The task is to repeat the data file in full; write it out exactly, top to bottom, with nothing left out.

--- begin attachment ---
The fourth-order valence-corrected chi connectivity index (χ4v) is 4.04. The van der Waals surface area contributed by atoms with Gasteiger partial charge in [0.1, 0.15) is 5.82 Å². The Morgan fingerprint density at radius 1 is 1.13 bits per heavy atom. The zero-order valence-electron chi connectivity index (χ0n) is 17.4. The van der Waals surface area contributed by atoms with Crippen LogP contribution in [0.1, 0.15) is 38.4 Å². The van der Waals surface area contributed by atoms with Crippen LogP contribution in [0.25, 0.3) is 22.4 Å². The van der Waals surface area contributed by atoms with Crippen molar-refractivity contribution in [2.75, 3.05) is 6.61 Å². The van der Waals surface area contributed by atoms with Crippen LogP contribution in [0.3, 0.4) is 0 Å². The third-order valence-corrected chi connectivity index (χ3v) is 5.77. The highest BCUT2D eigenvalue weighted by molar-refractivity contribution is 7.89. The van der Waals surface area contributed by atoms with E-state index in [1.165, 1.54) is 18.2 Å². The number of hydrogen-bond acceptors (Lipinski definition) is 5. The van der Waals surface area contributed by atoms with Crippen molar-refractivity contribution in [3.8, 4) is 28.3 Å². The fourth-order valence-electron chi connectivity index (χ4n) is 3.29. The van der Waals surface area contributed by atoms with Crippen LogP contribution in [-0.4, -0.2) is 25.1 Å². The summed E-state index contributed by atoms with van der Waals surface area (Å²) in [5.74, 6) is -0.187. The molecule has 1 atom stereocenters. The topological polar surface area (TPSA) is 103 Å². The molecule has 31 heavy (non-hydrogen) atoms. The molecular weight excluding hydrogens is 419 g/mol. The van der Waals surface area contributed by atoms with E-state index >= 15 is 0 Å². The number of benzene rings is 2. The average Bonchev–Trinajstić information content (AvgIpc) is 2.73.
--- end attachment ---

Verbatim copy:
The fourth-order valence-corrected chi connectivity index (χ4v) is 4.04. The van der Waals surface area contributed by atoms with Gasteiger partial charge in [0.1, 0.15) is 5.82 Å². The Morgan fingerprint density at radius 1 is 1.13 bits per heavy atom. The zero-order valence-electron chi connectivity index (χ0n) is 17.4. The van der Waals surface area contributed by atoms with Crippen LogP contribution in [0.1, 0.15) is 38.4 Å². The van der Waals surface area contributed by atoms with Crippen LogP contribution in [0.25, 0.3) is 22.4 Å². The van der Waals surface area contributed by atoms with Crippen molar-refractivity contribution in [2.75, 3.05) is 6.61 Å². The van der Waals surface area contributed by atoms with Crippen LogP contribution in [0.3, 0.4) is 0 Å². The third-order valence-corrected chi connectivity index (χ3v) is 5.77. The highest BCUT2D eigenvalue weighted by molar-refractivity contribution is 7.89. The van der Waals surface area contributed by atoms with E-state index in [1.165, 1.54) is 18.2 Å². The number of hydrogen-bond acceptors (Lipinski definition) is 5. The van der Waals surface area contributed by atoms with Crippen molar-refractivity contribution in [3.8, 4) is 28.3 Å². The fourth-order valence-electron chi connectivity index (χ4n) is 3.29. The van der Waals surface area contributed by atoms with Crippen LogP contribution in [-0.4, -0.2) is 25.1 Å². The summed E-state index contributed by atoms with van der Waals surface area (Å²) in [5.74, 6) is -0.187. The molecule has 1 atom stereocenters. The topological polar surface area (TPSA) is 103 Å². The molecule has 31 heavy (non-hydrogen) atoms. The molecular weight excluding hydrogens is 419 g/mol. The van der Waals surface area contributed by atoms with E-state index >= 15 is 0 Å². The number of benzene rings is 2. The average Bonchev–Trinajstić information content (AvgIpc) is 2.73.